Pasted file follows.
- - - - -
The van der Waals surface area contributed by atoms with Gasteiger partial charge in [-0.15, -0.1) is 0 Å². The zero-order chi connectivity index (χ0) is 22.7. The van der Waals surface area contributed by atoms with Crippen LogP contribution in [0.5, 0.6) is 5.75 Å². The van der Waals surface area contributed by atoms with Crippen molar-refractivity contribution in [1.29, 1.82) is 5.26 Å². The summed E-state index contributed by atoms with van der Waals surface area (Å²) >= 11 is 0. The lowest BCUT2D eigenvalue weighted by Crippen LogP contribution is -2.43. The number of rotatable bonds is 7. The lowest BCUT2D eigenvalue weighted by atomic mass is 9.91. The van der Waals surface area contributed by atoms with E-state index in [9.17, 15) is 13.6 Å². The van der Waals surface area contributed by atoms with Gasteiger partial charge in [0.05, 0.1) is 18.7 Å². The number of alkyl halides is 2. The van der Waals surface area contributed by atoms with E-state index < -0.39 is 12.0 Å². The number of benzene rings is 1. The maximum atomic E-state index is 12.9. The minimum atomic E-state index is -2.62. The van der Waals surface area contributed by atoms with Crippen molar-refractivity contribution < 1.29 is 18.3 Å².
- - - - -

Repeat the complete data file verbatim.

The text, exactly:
The van der Waals surface area contributed by atoms with Gasteiger partial charge in [-0.15, -0.1) is 0 Å². The zero-order chi connectivity index (χ0) is 22.7. The van der Waals surface area contributed by atoms with Crippen LogP contribution in [0.5, 0.6) is 5.75 Å². The van der Waals surface area contributed by atoms with Crippen molar-refractivity contribution in [1.29, 1.82) is 5.26 Å². The summed E-state index contributed by atoms with van der Waals surface area (Å²) >= 11 is 0. The lowest BCUT2D eigenvalue weighted by Crippen LogP contribution is -2.43. The number of rotatable bonds is 7. The lowest BCUT2D eigenvalue weighted by atomic mass is 9.91. The van der Waals surface area contributed by atoms with E-state index in [9.17, 15) is 13.6 Å². The van der Waals surface area contributed by atoms with Gasteiger partial charge in [0.05, 0.1) is 18.7 Å². The number of alkyl halides is 2. The van der Waals surface area contributed by atoms with E-state index < -0.39 is 12.0 Å². The number of benzene rings is 1. The maximum atomic E-state index is 12.9. The minimum atomic E-state index is -2.62. The van der Waals surface area contributed by atoms with Crippen molar-refractivity contribution < 1.29 is 18.3 Å².